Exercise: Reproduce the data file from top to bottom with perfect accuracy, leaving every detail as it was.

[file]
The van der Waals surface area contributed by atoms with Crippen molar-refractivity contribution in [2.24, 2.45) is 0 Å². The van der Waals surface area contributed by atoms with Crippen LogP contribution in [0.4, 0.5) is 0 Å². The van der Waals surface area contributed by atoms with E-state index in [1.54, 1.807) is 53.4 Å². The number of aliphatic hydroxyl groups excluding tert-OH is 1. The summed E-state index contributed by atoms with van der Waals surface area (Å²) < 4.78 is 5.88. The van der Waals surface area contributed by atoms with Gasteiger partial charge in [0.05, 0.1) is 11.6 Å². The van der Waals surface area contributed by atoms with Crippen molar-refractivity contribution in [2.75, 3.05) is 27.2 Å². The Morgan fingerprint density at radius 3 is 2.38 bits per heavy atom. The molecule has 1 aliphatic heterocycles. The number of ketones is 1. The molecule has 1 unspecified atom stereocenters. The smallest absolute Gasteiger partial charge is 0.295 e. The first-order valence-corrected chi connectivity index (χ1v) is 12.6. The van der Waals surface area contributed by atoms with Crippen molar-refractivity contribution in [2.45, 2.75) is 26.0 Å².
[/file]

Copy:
The van der Waals surface area contributed by atoms with Crippen molar-refractivity contribution in [2.24, 2.45) is 0 Å². The van der Waals surface area contributed by atoms with Crippen LogP contribution in [0.4, 0.5) is 0 Å². The van der Waals surface area contributed by atoms with E-state index in [1.54, 1.807) is 53.4 Å². The number of aliphatic hydroxyl groups excluding tert-OH is 1. The summed E-state index contributed by atoms with van der Waals surface area (Å²) < 4.78 is 5.88. The van der Waals surface area contributed by atoms with Gasteiger partial charge in [0.05, 0.1) is 11.6 Å². The van der Waals surface area contributed by atoms with Crippen molar-refractivity contribution in [2.75, 3.05) is 27.2 Å². The Morgan fingerprint density at radius 3 is 2.38 bits per heavy atom. The molecule has 1 aliphatic heterocycles. The number of ketones is 1. The molecule has 1 unspecified atom stereocenters. The smallest absolute Gasteiger partial charge is 0.295 e. The first-order valence-corrected chi connectivity index (χ1v) is 12.6. The van der Waals surface area contributed by atoms with Crippen molar-refractivity contribution in [2.45, 2.75) is 26.0 Å².